Share

Warner Bros. Aims To Spur Tarzan Ticket Sales With Chef’d Partnership

Chef'd CEO Kyle Ransford talks creating Tarzan-themed meals — and what's to come for the on-demand company's brand partnerships in the second half of 2016.

Warner Bros. has partnered with meal-delivery service Chef’d to promote the July 1 release of Tarzan, with Chef’d creating six themed tropical meals aimed at driving awareness of the film across key U.S. markets.

The impetuous behind the on-demand partnership — of which there have been many of late — is simple: Chef’d has a new meal option which will hopefully entice customers to place more orders, and Warner Bros. ties promotion of the film into a service that empowers customers to cook meals that fit into their busy lives.

But why a partnership with a service like Chef’d in particular?

“In a digital world, the question is: How do you get people to actually physically get something in their hand that makes them pay attention?” said Kyle Ransford, Chef’d’s CEO. “That’s the opportunity here.”

GeoMarketing: How did the Tarzan partnership come about? And what is the strategy for Warner Bros. in terms of tying it back to actual ticket sales for the film?

Kyle Ransford: Warner Bros. and their PR firm approached us about this concept. They, like many others, are trying to make their promotional efforts about deeper relationships — not just posting “go see this movie” on Facebook.

So the question is, in a digital world, how do you get people to actually physically get something in their hand that makes them pay attention? That’s [the opportunity] here. We’re all consumers of food every day.

As we see with the on-demand market, people want food shipped to them — and it works for it to be curated for them around a theme, because it’s fun and interesting. What Warner Bros. was attracted to in [a partnership with Chef’d] for Tarzan is how it integrates the brand into food in an interesting and [organic] way, and it drives the action from the kitchen to buying tickets at the theater with the idea of Tarzan meals are “coming to a kitchen near you.”

The Tarzan partnership is national — across the lower 48 states. Are most of your brand partnerships national? Does Chef’d engage in location-specific promotions with local restaurants or retailers?

Our distribution system is set up to be national. Generally we view that as a plus — we’re uniquely set up to do promotions like this for various brands in a lot of areas.

It’s just as easy for us to set it up in our distribution centers across the country and send it nationally as it is just to do it locally. Generally, we’re finding brands are more interested in that — even if I’m a New York restaurant that’s trying to promote my brand, promoting it nationally and across social media can really be beneficial.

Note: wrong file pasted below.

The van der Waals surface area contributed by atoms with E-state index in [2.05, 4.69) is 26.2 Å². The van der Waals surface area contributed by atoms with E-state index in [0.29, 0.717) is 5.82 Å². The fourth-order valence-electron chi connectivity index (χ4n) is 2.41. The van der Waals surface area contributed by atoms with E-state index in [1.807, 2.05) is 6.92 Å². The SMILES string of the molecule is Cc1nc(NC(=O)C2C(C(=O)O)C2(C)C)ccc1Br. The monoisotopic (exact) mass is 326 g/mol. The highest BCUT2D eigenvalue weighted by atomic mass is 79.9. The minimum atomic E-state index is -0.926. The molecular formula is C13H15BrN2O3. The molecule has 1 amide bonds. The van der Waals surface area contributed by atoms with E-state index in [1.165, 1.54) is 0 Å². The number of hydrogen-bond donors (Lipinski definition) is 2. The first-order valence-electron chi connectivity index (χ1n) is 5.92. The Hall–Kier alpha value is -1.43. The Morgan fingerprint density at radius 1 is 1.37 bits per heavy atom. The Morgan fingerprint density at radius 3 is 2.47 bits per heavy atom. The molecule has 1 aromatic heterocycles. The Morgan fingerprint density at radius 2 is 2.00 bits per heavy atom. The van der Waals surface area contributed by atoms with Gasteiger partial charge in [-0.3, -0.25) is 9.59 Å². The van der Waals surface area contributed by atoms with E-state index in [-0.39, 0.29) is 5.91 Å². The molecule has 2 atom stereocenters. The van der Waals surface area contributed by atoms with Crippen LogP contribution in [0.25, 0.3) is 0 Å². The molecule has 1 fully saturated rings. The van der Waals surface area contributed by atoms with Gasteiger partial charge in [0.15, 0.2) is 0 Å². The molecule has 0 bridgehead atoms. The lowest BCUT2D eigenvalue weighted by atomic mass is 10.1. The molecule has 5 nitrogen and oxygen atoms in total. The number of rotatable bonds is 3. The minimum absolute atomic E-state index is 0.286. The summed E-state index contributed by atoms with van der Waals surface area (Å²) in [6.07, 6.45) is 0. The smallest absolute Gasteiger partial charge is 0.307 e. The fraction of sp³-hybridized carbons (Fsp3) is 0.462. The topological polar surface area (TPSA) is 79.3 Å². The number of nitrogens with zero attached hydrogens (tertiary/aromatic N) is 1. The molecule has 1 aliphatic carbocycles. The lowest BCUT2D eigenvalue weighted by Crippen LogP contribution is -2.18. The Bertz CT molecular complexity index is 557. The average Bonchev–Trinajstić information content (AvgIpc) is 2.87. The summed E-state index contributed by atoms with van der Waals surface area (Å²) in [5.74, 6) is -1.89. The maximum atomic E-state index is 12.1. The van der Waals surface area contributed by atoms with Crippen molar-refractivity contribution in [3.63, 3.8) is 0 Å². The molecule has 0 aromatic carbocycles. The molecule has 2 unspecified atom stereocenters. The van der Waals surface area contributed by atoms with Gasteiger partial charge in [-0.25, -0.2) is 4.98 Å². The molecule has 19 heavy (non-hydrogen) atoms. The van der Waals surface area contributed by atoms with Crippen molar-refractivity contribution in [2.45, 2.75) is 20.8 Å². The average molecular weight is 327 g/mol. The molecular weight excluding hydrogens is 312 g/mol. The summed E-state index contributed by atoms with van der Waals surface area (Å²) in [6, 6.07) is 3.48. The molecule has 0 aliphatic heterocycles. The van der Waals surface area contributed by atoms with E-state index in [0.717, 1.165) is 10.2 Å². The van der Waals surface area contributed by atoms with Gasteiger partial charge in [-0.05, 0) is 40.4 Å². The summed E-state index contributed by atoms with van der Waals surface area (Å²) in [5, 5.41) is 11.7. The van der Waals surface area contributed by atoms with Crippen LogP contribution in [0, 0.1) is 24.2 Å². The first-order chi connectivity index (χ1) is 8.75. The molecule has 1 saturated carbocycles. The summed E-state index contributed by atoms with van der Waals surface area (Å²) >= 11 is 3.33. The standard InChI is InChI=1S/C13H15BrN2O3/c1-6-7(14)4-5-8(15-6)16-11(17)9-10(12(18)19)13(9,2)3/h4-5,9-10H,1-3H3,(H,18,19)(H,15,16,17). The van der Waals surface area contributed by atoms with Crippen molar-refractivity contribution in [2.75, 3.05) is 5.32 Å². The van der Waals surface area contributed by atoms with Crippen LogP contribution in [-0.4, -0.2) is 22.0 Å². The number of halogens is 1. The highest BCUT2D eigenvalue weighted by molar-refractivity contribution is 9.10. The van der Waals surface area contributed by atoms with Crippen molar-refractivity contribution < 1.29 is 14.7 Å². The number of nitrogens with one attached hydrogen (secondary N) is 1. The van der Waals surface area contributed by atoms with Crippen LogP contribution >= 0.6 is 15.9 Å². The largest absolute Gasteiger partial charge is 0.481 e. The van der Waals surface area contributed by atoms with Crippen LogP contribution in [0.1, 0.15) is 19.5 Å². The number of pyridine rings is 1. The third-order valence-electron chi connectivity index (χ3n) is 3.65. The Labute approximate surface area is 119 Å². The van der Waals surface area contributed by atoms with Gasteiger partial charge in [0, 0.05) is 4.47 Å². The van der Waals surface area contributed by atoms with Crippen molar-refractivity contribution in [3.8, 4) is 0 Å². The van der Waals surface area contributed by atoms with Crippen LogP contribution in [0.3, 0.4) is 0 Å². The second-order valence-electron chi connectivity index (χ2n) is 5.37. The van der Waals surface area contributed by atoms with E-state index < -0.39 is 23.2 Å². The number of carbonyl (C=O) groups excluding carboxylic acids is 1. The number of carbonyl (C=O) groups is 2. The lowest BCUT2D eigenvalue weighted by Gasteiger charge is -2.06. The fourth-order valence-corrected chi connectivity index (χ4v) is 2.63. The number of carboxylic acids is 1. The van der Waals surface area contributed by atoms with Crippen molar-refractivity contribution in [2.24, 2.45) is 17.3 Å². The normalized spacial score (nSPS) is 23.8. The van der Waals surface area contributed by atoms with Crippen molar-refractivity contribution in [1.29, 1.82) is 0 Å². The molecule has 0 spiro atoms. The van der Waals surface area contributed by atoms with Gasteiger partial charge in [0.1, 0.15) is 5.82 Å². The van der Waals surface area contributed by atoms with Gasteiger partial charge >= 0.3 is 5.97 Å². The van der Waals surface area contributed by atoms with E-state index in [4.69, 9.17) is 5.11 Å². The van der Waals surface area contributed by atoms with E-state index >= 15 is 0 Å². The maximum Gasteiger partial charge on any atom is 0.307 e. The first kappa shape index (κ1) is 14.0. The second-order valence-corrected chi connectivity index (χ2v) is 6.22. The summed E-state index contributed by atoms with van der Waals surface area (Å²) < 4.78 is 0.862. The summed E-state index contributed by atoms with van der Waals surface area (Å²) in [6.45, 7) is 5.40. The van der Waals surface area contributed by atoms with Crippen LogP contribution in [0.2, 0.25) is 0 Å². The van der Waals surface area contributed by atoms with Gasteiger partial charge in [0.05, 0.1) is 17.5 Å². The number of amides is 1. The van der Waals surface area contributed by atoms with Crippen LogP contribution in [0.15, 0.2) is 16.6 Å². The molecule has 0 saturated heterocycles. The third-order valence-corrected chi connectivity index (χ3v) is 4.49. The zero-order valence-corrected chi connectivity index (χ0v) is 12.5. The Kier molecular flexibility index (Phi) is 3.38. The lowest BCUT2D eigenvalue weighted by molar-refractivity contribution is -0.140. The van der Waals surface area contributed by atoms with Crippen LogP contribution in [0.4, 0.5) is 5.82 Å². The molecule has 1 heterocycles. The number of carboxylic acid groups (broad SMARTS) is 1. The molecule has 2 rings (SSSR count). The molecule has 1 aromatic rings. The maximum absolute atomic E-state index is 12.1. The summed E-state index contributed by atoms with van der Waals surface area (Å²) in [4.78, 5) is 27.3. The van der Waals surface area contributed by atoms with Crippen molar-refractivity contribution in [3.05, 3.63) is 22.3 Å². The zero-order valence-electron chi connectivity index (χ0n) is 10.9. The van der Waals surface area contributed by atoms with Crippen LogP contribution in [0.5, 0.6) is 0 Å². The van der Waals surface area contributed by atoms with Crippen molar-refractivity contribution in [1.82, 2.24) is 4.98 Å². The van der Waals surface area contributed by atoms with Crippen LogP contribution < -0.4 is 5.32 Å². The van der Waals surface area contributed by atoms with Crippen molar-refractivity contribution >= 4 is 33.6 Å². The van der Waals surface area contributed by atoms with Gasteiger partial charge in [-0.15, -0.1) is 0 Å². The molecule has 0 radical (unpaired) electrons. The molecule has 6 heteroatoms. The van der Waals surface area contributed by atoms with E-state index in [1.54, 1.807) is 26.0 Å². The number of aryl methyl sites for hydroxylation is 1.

That said, if [a local brand] wanted to do a tie in and only have us sell or promote in a certain geographic area, we can certainly do that.

In your mind, what distinguishes Chef’d from competitors who could theoretically set up similar partnerships, like Blue Apron? What makes Chef’d different?

Well, the end product of cooking dinner and getting pre-portioned ingredients is very similar, right?

The part that makes us very different than virtually all the rest is that on our site, you have choice. You get there and there will three hundred different meals that you can choose from, all different brands. It’s all there, from meals by celebrity chefs, to Weight Watchers, et cetera.

Also, we’re on-demand. It depends on the exact service, but with most competitors, you have one day, maybe two days a week where you’d have the option to get your box.

We make it more accessible immediately, because we’ve really tried to design around the consumer and what the consumer wants, rather than what’s easier for production. The other biggest thing is that you can reorder meals you like whenever you want. You have the option to reorder, but still we’re not forcing you into a subscription.

What’s next for Chef’d? Any forthcoming developments or partnerships you can share?

I think that the big interesting thing for Chef’d this year is the continued growth of specialty brands and promotions like this.

Then secondly, you’re going to start seeing the Chef’d button to order on a large number of brands’ websites, to make the partnership [integrations] truly seamless. Before, you’d have to come to our website to order meals, but this year, you’re going to see us on lots of different websites of our partners and our potential partners.

About The Author
Lauryn Chamberlain Lauryn Chamberlain @laurynchamberla

Lauryn Chamberlain is the Associate Editor of GeoMarketing.com. A New York City based journalist, she specializes in stories related to retail, dining, hospitality, and travel.